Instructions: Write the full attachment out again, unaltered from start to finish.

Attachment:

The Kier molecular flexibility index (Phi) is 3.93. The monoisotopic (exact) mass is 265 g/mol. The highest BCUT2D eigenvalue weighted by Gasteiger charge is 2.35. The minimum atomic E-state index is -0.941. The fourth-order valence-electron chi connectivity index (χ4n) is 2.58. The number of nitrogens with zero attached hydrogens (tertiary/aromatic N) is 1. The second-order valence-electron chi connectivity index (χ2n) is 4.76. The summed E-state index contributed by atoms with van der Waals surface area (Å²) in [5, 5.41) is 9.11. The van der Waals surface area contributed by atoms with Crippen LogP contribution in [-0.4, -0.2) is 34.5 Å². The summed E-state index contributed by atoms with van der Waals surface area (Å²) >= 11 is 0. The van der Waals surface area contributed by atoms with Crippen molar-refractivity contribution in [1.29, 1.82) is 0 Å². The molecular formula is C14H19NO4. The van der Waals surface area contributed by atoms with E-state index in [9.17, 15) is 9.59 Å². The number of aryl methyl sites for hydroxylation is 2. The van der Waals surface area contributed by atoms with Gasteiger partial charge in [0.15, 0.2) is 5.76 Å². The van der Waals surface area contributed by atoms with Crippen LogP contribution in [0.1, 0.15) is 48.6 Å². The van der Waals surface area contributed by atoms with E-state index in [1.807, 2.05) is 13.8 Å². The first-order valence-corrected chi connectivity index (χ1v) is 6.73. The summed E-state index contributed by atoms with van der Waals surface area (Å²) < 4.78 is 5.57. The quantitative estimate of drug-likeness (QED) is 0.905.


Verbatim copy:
The Kier molecular flexibility index (Phi) is 3.93. The monoisotopic (exact) mass is 265 g/mol. The highest BCUT2D eigenvalue weighted by Gasteiger charge is 2.35. The minimum atomic E-state index is -0.941. The fourth-order valence-electron chi connectivity index (χ4n) is 2.58. The number of nitrogens with zero attached hydrogens (tertiary/aromatic N) is 1. The second-order valence-electron chi connectivity index (χ2n) is 4.76. The summed E-state index contributed by atoms with van der Waals surface area (Å²) in [5, 5.41) is 9.11. The van der Waals surface area contributed by atoms with Crippen LogP contribution in [-0.4, -0.2) is 34.5 Å². The summed E-state index contributed by atoms with van der Waals surface area (Å²) >= 11 is 0. The van der Waals surface area contributed by atoms with Crippen molar-refractivity contribution in [1.29, 1.82) is 0 Å². The molecular formula is C14H19NO4. The van der Waals surface area contributed by atoms with E-state index in [9.17, 15) is 9.59 Å². The number of aryl methyl sites for hydroxylation is 2. The van der Waals surface area contributed by atoms with Gasteiger partial charge in [0.15, 0.2) is 5.76 Å². The van der Waals surface area contributed by atoms with Crippen LogP contribution in [0.1, 0.15) is 48.6 Å². The van der Waals surface area contributed by atoms with E-state index in [1.807, 2.05) is 13.8 Å². The first-order valence-corrected chi connectivity index (χ1v) is 6.73. The summed E-state index contributed by atoms with van der Waals surface area (Å²) < 4.78 is 5.57. The quantitative estimate of drug-likeness (QED) is 0.905.